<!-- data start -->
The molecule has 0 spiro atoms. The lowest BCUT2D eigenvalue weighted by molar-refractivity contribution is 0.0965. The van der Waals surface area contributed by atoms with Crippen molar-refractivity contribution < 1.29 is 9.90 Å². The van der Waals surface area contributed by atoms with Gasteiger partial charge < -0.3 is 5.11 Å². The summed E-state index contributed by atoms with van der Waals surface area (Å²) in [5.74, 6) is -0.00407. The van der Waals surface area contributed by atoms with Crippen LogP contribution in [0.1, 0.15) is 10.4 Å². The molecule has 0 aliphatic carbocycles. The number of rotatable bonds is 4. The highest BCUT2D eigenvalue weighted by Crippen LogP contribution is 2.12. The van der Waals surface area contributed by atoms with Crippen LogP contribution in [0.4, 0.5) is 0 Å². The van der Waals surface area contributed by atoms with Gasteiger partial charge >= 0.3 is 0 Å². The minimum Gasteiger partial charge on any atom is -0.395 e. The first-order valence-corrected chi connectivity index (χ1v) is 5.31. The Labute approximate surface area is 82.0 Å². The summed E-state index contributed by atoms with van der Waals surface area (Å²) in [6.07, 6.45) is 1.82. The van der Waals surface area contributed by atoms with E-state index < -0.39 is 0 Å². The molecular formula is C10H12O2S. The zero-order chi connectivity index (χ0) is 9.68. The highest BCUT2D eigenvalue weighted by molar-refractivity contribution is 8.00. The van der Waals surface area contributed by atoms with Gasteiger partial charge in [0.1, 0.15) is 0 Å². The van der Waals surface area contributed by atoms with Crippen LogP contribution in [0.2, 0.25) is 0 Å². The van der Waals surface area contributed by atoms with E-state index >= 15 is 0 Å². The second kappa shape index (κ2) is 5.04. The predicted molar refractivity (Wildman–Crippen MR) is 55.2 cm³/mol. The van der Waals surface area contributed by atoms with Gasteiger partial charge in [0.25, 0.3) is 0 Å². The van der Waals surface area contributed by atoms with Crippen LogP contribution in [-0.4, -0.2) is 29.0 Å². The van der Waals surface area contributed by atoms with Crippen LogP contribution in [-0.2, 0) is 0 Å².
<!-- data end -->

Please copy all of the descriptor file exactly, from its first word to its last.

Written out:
The molecule has 0 spiro atoms. The lowest BCUT2D eigenvalue weighted by molar-refractivity contribution is 0.0965. The van der Waals surface area contributed by atoms with Crippen molar-refractivity contribution < 1.29 is 9.90 Å². The van der Waals surface area contributed by atoms with Gasteiger partial charge < -0.3 is 5.11 Å². The summed E-state index contributed by atoms with van der Waals surface area (Å²) in [5.74, 6) is -0.00407. The van der Waals surface area contributed by atoms with Crippen LogP contribution in [0.1, 0.15) is 10.4 Å². The molecule has 0 aliphatic carbocycles. The number of rotatable bonds is 4. The highest BCUT2D eigenvalue weighted by Crippen LogP contribution is 2.12. The van der Waals surface area contributed by atoms with Crippen LogP contribution in [0.4, 0.5) is 0 Å². The van der Waals surface area contributed by atoms with Gasteiger partial charge >= 0.3 is 0 Å². The minimum Gasteiger partial charge on any atom is -0.395 e. The first-order valence-corrected chi connectivity index (χ1v) is 5.31. The Labute approximate surface area is 82.0 Å². The summed E-state index contributed by atoms with van der Waals surface area (Å²) in [6.07, 6.45) is 1.82. The van der Waals surface area contributed by atoms with E-state index < -0.39 is 0 Å². The molecular formula is C10H12O2S. The zero-order chi connectivity index (χ0) is 9.68. The highest BCUT2D eigenvalue weighted by molar-refractivity contribution is 8.00. The van der Waals surface area contributed by atoms with Gasteiger partial charge in [0.1, 0.15) is 0 Å². The van der Waals surface area contributed by atoms with Crippen LogP contribution in [0.2, 0.25) is 0 Å². The van der Waals surface area contributed by atoms with E-state index >= 15 is 0 Å². The second kappa shape index (κ2) is 5.04. The predicted molar refractivity (Wildman–Crippen MR) is 55.2 cm³/mol. The van der Waals surface area contributed by atoms with Gasteiger partial charge in [0.25, 0.3) is 0 Å². The van der Waals surface area contributed by atoms with Crippen LogP contribution in [-0.4, -0.2) is 29.0 Å². The van der Waals surface area contributed by atoms with Crippen LogP contribution in [-0.2, 0) is 0 Å².